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Devolution and Growth Across Britain

Part of the debate – in the House of Commons at 6:01 pm on 3rd June 2015.

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Photo of Sammy Wilson Sammy Wilson Shadow DUP Spokesperson (Treasury), Shadow DUP Spokesperson (Work and Pensions), Shadow DUP Spokesperson (Education) 6:01 pm, 3rd June 2015

I welcome this commitment in the Queen’s Speech:

“To bring different parts of our country together, my Government will…bring about a balanced economic recovery.”

That is, first of all, essential economically, because, if we are to avoid certain parts of the economy overheating while resources lie idle in others, we will need to take that balanced approach. Secondly, as a Unionist, I believe it is essential politically, because nationalist parties in Northern Ireland, Scotland and Wales are good at exploiting economic grievances—or perceived economic grievances. Therefore, it is very important that together we have an economy that is growing.

Unfortunately, the Government’s record over the previous five years has not been one of promoting a balanced economy. Yes, there have been successes—we have seen economic growth and an upturn in the economy—but it has not been universal across the United Kingdom. There are still parts where unemployment is high, where there is huge dependency on welfare and where there is still very little economic growth. It will be interesting, therefore, to see how that promise is put into practice.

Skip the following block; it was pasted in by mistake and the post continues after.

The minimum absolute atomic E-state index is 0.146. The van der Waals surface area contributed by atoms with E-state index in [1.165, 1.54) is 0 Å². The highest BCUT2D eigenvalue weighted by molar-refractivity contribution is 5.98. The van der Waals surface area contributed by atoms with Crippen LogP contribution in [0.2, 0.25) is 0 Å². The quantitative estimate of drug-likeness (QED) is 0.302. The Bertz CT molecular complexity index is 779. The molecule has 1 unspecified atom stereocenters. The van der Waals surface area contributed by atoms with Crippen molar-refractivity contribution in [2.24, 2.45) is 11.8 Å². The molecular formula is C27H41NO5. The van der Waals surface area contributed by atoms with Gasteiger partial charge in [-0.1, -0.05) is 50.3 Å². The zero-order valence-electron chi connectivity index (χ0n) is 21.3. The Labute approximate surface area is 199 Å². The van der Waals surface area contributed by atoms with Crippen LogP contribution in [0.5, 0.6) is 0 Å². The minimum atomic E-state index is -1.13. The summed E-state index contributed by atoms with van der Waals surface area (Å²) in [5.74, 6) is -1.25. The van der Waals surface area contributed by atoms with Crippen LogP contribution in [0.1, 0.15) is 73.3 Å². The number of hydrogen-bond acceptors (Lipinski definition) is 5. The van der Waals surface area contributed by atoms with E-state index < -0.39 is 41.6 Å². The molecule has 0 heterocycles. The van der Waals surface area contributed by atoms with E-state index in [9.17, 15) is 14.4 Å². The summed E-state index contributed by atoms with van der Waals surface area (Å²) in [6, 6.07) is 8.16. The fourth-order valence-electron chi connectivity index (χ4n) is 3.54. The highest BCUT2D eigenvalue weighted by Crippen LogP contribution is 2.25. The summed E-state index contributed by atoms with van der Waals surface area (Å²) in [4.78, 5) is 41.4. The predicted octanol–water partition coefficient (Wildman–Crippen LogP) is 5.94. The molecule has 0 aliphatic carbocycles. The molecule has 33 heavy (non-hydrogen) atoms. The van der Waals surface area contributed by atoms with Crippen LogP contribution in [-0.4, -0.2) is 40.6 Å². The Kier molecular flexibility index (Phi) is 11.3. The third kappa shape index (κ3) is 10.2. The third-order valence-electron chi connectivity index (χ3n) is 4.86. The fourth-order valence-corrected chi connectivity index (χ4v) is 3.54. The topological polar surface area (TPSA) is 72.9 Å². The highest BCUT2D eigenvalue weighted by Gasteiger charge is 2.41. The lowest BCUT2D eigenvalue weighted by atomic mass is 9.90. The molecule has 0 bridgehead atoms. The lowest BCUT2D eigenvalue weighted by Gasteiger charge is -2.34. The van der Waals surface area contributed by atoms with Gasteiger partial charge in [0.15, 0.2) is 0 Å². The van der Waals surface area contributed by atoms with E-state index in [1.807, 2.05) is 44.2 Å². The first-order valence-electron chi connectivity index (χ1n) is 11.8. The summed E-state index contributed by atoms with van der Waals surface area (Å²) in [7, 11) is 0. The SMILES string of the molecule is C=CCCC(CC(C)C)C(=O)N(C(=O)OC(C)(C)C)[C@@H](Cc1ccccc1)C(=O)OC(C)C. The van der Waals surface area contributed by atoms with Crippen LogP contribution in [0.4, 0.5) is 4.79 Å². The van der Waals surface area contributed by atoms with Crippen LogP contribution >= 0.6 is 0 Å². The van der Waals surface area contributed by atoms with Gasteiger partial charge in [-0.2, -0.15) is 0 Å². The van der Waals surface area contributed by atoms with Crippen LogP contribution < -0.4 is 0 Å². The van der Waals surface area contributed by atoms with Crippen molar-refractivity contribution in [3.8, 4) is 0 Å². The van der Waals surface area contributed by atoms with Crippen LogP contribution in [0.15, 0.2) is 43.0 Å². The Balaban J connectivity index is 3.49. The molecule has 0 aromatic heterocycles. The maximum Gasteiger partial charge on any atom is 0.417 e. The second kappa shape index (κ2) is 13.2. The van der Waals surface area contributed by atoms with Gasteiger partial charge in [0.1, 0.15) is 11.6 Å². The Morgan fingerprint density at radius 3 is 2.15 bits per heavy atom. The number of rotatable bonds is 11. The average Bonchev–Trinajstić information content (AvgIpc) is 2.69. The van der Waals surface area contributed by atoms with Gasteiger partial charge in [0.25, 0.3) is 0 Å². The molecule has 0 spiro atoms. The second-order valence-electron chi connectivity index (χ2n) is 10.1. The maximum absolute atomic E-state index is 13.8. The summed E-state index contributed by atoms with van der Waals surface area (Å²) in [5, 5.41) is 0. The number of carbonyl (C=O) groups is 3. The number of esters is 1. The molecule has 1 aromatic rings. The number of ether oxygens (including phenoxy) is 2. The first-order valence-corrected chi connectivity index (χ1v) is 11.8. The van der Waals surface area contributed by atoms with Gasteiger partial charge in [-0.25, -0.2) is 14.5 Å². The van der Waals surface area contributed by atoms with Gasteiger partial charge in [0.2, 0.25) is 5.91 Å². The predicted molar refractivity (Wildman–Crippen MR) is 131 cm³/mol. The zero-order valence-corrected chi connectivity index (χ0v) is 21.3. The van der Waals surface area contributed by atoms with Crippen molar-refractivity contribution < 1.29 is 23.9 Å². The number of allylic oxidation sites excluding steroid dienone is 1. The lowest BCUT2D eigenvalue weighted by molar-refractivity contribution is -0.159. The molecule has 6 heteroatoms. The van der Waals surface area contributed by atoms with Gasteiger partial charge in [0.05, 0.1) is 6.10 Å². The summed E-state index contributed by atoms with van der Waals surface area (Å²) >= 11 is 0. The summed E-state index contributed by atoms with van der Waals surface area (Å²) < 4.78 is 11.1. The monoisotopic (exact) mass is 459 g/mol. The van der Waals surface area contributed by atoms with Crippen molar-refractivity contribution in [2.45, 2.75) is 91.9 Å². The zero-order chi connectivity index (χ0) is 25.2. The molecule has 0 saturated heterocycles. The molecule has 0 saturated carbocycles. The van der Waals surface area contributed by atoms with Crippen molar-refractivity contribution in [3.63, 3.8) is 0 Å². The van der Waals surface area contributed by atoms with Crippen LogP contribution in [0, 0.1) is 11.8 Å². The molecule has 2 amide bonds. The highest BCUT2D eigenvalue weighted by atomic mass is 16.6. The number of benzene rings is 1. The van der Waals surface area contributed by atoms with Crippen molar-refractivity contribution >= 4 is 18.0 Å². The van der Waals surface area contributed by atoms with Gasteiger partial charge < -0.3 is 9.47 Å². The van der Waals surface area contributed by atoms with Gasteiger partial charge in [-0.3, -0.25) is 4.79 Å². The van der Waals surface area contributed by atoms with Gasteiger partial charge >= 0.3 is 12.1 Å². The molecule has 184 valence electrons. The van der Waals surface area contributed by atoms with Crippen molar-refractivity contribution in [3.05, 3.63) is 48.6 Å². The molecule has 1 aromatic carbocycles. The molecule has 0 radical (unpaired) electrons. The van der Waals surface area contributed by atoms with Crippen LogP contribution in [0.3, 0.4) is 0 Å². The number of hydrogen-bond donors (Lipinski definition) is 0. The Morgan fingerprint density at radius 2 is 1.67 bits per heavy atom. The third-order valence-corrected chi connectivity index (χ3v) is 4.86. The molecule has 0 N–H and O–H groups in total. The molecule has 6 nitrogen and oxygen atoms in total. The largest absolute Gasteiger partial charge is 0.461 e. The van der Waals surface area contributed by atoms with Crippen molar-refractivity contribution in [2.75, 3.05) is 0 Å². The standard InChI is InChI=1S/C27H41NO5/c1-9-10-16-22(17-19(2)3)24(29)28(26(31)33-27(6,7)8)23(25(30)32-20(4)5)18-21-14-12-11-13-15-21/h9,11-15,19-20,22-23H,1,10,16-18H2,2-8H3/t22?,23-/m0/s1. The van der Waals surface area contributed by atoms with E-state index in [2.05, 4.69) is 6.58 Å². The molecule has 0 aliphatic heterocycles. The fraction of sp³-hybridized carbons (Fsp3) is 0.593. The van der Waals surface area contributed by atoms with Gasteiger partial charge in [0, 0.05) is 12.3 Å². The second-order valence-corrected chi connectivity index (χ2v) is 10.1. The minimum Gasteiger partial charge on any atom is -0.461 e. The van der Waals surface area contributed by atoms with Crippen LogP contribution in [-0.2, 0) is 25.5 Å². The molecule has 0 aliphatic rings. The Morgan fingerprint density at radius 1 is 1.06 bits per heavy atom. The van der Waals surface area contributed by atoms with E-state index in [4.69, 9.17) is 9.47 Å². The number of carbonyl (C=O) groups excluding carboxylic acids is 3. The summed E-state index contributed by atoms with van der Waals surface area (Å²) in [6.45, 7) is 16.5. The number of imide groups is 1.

Devolution is one of the ways it can be done. In Northern Ireland we have been working at coalition government with five parties—which makes the coalition Government here in Westminster look like a love-in, because we have been dealing with people who are, quite frankly, almost impossible to work with. Despite that, with the powers we have had we have kept unemployment in Northern Ireland at this stage of the economic cycle at a level that would not have been experienced in the past. We have promoted the best inward investment of any region in the United Kingdom, and we have built more social and affordable housing, despite the cuts in capital budgets, by using resources and selling assets.